Steve Hurm battling cancer, wife Gwen Graham announces - Florida Politics

Steve Hurm battling cancer, wife Gwen Graham announces

Tallahassee lawyer Steve Hurm, general counsel to the Leon County Sheriff’s Office and husband to U.S. Rep. Gwen Graham, is battling stage 4 prostate cancer, she announced.

Graham, who has openly discussed her interest in running for Florida governor next year, announced Hurm’s condition at a presidential rally in Tallahassee that featured Vice President Joe Biden campaigning for Democrat Hillary Clinton Monday, and again in a campaign communique she sent to supporters Tuesday morning.

“My husband, Steve, was recently diagnosed with cancer. Our friends, family, and community have been incredibly supportive as he fights back against the disease. We can’t thank everyone enough for their love and support,” Graham stated in an email campaign update that included a picture of a balding Hurm and her getting ready to vote.

Hurm is a former police officer who went back to school and stayed in college all the way through law school, and has practiced law both privately and in various capacities for the state, including as counsel for the Florida Department of Law Enforcement.

In both the Biden rally and the email, Graham praised Biden for turning his own family cancer battles into his “Cancer Moonshot” initiative, aimed at making a cancer cure as high a scientific priority for the government as was a manned flight to the moon in the 1960s. Graham also used both occasions to urge people to support the Democrats who back more medical research, such as Cancer Moonshot.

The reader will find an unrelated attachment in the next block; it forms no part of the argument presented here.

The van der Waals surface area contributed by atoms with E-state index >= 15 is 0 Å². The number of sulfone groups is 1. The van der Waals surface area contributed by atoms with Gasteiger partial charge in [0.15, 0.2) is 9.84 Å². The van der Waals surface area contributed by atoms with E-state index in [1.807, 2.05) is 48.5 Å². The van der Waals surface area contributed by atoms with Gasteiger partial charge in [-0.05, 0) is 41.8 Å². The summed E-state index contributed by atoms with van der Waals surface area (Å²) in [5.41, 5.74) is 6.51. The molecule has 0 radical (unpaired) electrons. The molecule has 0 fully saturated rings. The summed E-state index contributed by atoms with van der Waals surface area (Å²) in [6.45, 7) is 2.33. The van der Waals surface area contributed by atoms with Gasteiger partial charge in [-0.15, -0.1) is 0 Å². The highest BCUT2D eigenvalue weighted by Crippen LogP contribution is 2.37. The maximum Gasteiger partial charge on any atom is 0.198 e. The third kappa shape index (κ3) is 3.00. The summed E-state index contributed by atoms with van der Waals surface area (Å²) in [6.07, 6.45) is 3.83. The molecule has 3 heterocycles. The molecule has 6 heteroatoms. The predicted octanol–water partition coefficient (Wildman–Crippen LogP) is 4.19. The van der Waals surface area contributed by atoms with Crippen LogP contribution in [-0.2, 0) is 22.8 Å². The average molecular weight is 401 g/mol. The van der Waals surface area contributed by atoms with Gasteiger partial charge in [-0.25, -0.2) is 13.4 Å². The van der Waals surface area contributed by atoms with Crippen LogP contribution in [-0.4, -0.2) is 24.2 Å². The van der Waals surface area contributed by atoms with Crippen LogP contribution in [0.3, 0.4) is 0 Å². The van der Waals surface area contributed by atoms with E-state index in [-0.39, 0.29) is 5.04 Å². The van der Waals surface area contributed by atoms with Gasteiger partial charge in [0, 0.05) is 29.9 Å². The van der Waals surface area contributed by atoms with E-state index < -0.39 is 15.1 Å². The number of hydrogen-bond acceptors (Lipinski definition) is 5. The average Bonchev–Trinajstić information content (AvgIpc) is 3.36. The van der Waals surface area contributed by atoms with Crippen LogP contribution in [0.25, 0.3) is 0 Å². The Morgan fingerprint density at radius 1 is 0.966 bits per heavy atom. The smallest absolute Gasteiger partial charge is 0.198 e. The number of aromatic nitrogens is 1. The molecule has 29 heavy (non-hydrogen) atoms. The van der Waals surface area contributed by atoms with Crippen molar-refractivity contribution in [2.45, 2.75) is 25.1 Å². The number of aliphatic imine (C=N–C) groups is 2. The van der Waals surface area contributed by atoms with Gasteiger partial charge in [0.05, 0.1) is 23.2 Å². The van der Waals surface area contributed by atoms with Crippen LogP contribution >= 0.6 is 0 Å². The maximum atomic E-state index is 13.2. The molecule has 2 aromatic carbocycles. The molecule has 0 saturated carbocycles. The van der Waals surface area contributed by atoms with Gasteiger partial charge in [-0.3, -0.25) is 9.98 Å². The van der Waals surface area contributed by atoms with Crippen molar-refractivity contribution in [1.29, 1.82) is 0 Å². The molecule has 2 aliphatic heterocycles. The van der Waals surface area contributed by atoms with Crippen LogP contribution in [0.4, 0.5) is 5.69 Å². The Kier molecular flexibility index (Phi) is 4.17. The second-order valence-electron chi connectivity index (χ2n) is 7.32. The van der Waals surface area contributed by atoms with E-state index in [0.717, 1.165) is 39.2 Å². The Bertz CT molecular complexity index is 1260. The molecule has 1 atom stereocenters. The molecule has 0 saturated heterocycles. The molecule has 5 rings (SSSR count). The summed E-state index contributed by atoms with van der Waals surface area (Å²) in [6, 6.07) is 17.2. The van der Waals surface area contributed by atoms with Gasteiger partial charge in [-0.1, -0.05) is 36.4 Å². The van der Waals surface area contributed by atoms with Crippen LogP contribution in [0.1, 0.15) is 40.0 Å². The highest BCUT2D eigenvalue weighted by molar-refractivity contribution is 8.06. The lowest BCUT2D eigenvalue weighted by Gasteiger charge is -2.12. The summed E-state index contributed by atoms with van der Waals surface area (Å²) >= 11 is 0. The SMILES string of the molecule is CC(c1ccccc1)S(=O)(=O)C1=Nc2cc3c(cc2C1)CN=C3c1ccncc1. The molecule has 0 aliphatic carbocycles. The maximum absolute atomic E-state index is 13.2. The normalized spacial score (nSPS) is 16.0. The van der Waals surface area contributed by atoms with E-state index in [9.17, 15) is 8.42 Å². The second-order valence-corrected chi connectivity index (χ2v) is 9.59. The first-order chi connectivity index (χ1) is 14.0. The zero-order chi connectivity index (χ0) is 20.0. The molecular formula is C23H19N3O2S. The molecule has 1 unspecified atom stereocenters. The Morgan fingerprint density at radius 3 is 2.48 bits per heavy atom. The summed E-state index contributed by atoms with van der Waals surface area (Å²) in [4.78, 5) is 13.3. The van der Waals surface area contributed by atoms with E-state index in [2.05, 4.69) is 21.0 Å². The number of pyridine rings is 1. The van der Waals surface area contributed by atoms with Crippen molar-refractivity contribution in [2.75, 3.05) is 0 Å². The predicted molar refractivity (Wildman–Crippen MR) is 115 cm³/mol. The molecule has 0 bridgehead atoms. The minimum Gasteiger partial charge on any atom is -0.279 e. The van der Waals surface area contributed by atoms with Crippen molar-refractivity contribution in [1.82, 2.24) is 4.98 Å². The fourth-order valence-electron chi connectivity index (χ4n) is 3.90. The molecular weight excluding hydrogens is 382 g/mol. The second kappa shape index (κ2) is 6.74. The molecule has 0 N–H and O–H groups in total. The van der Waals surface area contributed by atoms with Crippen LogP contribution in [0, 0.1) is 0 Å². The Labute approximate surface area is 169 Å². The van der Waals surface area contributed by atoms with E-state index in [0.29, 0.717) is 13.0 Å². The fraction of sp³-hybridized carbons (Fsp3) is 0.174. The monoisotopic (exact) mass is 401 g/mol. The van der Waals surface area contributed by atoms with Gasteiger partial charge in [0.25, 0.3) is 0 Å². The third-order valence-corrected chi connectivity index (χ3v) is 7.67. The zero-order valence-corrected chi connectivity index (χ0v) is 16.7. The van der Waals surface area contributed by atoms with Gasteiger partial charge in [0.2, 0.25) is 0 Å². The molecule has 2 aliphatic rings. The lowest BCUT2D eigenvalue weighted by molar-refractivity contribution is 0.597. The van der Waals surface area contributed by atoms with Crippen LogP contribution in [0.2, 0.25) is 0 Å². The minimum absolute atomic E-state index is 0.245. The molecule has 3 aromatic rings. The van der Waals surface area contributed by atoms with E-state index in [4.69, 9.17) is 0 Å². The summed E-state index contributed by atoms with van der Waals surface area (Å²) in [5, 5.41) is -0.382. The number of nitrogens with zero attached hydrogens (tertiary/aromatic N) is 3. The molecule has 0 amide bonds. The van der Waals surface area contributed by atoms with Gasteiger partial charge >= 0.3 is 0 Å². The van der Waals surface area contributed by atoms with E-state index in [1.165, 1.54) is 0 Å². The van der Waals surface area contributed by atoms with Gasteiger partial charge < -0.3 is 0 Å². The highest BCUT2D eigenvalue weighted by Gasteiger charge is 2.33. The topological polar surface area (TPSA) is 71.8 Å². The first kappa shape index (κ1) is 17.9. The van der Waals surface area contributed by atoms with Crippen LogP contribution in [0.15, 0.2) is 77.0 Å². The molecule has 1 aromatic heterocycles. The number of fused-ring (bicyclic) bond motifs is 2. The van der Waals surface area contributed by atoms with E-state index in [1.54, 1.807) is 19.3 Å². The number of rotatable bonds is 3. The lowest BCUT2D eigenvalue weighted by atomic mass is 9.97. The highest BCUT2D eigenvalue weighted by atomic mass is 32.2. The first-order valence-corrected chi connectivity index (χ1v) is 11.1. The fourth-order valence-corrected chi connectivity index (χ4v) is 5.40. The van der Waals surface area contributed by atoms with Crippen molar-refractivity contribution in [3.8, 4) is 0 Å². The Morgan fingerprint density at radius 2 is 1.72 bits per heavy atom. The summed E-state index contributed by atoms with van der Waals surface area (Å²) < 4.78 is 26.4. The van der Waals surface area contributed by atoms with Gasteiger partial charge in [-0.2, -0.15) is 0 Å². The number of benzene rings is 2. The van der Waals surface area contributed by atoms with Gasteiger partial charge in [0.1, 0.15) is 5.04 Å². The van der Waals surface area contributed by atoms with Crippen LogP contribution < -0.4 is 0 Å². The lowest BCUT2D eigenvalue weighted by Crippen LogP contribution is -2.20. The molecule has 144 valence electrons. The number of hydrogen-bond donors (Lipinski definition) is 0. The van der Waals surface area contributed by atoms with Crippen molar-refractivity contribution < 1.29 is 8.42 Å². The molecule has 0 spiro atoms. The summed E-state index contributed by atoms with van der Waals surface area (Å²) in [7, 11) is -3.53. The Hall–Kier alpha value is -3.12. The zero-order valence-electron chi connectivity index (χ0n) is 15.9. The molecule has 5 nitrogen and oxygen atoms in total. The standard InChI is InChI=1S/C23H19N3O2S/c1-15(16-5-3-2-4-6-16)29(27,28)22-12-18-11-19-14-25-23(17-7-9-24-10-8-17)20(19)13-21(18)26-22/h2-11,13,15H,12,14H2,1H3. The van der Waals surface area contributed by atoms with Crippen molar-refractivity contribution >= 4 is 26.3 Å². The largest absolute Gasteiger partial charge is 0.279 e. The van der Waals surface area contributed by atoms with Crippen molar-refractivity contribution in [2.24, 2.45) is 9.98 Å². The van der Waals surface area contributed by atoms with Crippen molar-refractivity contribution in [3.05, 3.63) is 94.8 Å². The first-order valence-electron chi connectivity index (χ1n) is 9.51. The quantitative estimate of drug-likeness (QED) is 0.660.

“I had made the decision that I would be very personal talking about this because if we, in our experience, can help anyone, or if we, in our experience, can put a focus on the importance of medical research into a host of illnesses we suffer from,” we should, she said. “The cost associated with research is so insignificant compared with the cost associated with caring for folks who have cancer, or who have Alzheimer’s or who have a host of other illnesses. Not only the cost of the treatment, but the cost on the families, and the caregivers.

“So it’s another example of who you elect does make a difference. And in this one, it’s personal,” she said.

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